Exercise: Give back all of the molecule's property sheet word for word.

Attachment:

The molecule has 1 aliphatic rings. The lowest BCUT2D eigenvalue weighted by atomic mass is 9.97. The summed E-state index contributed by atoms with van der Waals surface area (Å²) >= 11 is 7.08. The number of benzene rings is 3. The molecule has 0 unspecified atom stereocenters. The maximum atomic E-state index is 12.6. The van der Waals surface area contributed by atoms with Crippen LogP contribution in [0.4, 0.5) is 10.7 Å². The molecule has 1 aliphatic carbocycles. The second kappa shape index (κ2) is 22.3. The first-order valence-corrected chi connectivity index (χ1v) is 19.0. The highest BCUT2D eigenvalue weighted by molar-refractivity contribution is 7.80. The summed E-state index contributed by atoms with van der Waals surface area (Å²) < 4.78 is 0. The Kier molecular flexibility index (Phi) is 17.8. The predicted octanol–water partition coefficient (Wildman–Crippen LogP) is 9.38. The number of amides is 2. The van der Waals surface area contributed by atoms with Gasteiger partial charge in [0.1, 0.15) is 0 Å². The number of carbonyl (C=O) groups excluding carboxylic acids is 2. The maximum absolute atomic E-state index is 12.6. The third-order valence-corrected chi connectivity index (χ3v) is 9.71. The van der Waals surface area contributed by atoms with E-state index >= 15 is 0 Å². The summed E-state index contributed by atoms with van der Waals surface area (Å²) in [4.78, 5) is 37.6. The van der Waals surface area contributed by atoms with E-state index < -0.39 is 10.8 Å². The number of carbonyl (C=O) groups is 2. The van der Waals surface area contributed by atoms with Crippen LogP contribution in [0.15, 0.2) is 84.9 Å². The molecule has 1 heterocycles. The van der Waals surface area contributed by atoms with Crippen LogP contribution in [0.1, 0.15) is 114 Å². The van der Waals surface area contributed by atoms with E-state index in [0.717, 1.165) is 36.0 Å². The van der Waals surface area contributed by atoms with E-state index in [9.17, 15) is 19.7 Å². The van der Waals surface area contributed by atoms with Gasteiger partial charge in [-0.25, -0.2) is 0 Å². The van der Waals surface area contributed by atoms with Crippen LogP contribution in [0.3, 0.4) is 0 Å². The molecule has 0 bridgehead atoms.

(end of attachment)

The molecule has 1 aliphatic rings. The lowest BCUT2D eigenvalue weighted by atomic mass is 9.97. The summed E-state index contributed by atoms with van der Waals surface area (Å²) >= 11 is 7.08. The number of benzene rings is 3. The molecule has 0 unspecified atom stereocenters. The maximum atomic E-state index is 12.6. The van der Waals surface area contributed by atoms with Crippen LogP contribution in [0.4, 0.5) is 10.7 Å². The molecule has 1 aliphatic carbocycles. The second kappa shape index (κ2) is 22.3. The first-order valence-corrected chi connectivity index (χ1v) is 19.0. The highest BCUT2D eigenvalue weighted by molar-refractivity contribution is 7.80. The summed E-state index contributed by atoms with van der Waals surface area (Å²) < 4.78 is 0. The Kier molecular flexibility index (Phi) is 17.8. The predicted octanol–water partition coefficient (Wildman–Crippen LogP) is 9.38. The number of amides is 2. The van der Waals surface area contributed by atoms with Gasteiger partial charge in [0.1, 0.15) is 0 Å². The number of carbonyl (C=O) groups excluding carboxylic acids is 2. The maximum absolute atomic E-state index is 12.6. The third-order valence-corrected chi connectivity index (χ3v) is 9.71. The van der Waals surface area contributed by atoms with E-state index >= 15 is 0 Å². The summed E-state index contributed by atoms with van der Waals surface area (Å²) in [4.78, 5) is 37.6. The van der Waals surface area contributed by atoms with E-state index < -0.39 is 10.8 Å². The number of carbonyl (C=O) groups is 2. The van der Waals surface area contributed by atoms with Crippen LogP contribution in [0.15, 0.2) is 84.9 Å². The molecule has 1 heterocycles. The van der Waals surface area contributed by atoms with Crippen LogP contribution in [0.1, 0.15) is 114 Å². The van der Waals surface area contributed by atoms with E-state index in [0.717, 1.165) is 36.0 Å². The van der Waals surface area contributed by atoms with E-state index in [9.17, 15) is 19.7 Å². The van der Waals surface area contributed by atoms with Gasteiger partial charge in [-0.25, -0.2) is 0 Å². The van der Waals surface area contributed by atoms with Crippen LogP contribution in [0.3, 0.4) is 0 Å². The molecule has 0 bridgehead atoms.